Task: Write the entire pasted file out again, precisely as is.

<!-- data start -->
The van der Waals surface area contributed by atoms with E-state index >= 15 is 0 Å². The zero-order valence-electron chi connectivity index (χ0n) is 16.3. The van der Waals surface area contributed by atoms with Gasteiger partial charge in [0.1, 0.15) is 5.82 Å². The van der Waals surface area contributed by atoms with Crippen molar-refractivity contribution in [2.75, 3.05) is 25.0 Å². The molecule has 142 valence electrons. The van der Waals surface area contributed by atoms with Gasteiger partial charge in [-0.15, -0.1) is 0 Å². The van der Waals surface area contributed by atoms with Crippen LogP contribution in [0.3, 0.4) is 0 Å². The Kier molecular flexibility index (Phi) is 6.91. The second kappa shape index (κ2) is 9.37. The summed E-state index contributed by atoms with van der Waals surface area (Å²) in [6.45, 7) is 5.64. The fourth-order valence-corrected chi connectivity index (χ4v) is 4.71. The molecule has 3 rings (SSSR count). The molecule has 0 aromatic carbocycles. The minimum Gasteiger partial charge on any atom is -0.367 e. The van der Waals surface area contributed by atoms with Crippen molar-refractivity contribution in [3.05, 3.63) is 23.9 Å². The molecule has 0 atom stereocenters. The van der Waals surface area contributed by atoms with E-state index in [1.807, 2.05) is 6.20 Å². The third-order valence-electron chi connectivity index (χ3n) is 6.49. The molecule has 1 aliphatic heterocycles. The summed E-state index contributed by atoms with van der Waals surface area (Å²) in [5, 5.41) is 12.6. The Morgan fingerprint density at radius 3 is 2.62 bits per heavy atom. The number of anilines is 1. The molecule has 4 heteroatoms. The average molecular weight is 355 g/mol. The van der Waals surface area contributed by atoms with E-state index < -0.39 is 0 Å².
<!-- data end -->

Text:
The van der Waals surface area contributed by atoms with E-state index >= 15 is 0 Å². The zero-order valence-electron chi connectivity index (χ0n) is 16.3. The van der Waals surface area contributed by atoms with Gasteiger partial charge in [0.1, 0.15) is 5.82 Å². The van der Waals surface area contributed by atoms with Crippen molar-refractivity contribution in [2.75, 3.05) is 25.0 Å². The molecule has 142 valence electrons. The van der Waals surface area contributed by atoms with Gasteiger partial charge in [-0.15, -0.1) is 0 Å². The van der Waals surface area contributed by atoms with Crippen LogP contribution in [0.3, 0.4) is 0 Å². The Kier molecular flexibility index (Phi) is 6.91. The second kappa shape index (κ2) is 9.37. The summed E-state index contributed by atoms with van der Waals surface area (Å²) in [6.45, 7) is 5.64. The fourth-order valence-corrected chi connectivity index (χ4v) is 4.71. The molecule has 3 rings (SSSR count). The molecule has 0 aromatic carbocycles. The minimum Gasteiger partial charge on any atom is -0.367 e. The van der Waals surface area contributed by atoms with Crippen molar-refractivity contribution in [3.05, 3.63) is 23.9 Å². The molecule has 0 atom stereocenters. The van der Waals surface area contributed by atoms with E-state index in [1.807, 2.05) is 6.20 Å². The third-order valence-electron chi connectivity index (χ3n) is 6.49. The molecule has 1 aliphatic heterocycles. The summed E-state index contributed by atoms with van der Waals surface area (Å²) in [5, 5.41) is 12.6. The Morgan fingerprint density at radius 3 is 2.62 bits per heavy atom. The number of anilines is 1. The molecule has 4 heteroatoms. The average molecular weight is 355 g/mol. The van der Waals surface area contributed by atoms with E-state index < -0.39 is 0 Å².